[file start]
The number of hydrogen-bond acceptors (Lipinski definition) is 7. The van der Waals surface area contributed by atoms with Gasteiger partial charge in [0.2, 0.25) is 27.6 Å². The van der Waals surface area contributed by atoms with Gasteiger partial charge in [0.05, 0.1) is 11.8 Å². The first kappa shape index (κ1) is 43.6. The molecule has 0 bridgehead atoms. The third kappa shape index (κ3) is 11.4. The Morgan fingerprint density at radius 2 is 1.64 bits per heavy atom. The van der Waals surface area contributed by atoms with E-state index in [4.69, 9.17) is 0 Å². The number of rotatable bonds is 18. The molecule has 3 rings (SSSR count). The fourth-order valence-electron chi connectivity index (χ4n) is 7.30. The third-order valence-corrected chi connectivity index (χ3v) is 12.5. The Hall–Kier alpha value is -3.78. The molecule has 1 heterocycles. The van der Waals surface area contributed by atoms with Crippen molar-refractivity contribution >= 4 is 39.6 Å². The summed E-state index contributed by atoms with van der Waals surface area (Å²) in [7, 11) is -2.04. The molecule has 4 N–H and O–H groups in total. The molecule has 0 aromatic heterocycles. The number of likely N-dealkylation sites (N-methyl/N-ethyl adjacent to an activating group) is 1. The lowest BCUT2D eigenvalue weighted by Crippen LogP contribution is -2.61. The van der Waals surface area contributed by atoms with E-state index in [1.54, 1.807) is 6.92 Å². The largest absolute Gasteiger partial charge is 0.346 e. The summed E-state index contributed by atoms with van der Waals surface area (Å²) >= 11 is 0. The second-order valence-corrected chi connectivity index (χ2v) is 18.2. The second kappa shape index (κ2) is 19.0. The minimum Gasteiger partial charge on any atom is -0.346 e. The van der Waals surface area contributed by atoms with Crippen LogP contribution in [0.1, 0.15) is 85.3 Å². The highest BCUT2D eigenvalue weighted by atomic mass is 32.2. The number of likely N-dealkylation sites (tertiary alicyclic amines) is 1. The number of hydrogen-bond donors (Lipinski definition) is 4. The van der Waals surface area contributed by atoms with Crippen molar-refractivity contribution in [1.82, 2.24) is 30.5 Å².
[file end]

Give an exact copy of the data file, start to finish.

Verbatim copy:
The number of hydrogen-bond acceptors (Lipinski definition) is 7. The van der Waals surface area contributed by atoms with Gasteiger partial charge in [0.2, 0.25) is 27.6 Å². The van der Waals surface area contributed by atoms with Gasteiger partial charge in [0.05, 0.1) is 11.8 Å². The first kappa shape index (κ1) is 43.6. The molecule has 0 bridgehead atoms. The third kappa shape index (κ3) is 11.4. The Morgan fingerprint density at radius 2 is 1.64 bits per heavy atom. The van der Waals surface area contributed by atoms with E-state index in [4.69, 9.17) is 0 Å². The number of rotatable bonds is 18. The molecule has 3 rings (SSSR count). The fourth-order valence-electron chi connectivity index (χ4n) is 7.30. The third-order valence-corrected chi connectivity index (χ3v) is 12.5. The Hall–Kier alpha value is -3.78. The molecule has 1 heterocycles. The van der Waals surface area contributed by atoms with Crippen molar-refractivity contribution >= 4 is 39.6 Å². The summed E-state index contributed by atoms with van der Waals surface area (Å²) in [7, 11) is -2.04. The molecule has 4 N–H and O–H groups in total. The molecule has 0 aromatic heterocycles. The number of likely N-dealkylation sites (N-methyl/N-ethyl adjacent to an activating group) is 1. The lowest BCUT2D eigenvalue weighted by Crippen LogP contribution is -2.61. The van der Waals surface area contributed by atoms with E-state index in [1.54, 1.807) is 6.92 Å². The largest absolute Gasteiger partial charge is 0.346 e. The summed E-state index contributed by atoms with van der Waals surface area (Å²) >= 11 is 0. The second-order valence-corrected chi connectivity index (χ2v) is 18.2. The second kappa shape index (κ2) is 19.0. The minimum Gasteiger partial charge on any atom is -0.346 e. The van der Waals surface area contributed by atoms with Crippen LogP contribution in [0.1, 0.15) is 85.3 Å². The highest BCUT2D eigenvalue weighted by atomic mass is 32.2. The number of likely N-dealkylation sites (tertiary alicyclic amines) is 1. The number of hydrogen-bond donors (Lipinski definition) is 4. The van der Waals surface area contributed by atoms with Crippen molar-refractivity contribution in [1.82, 2.24) is 30.5 Å².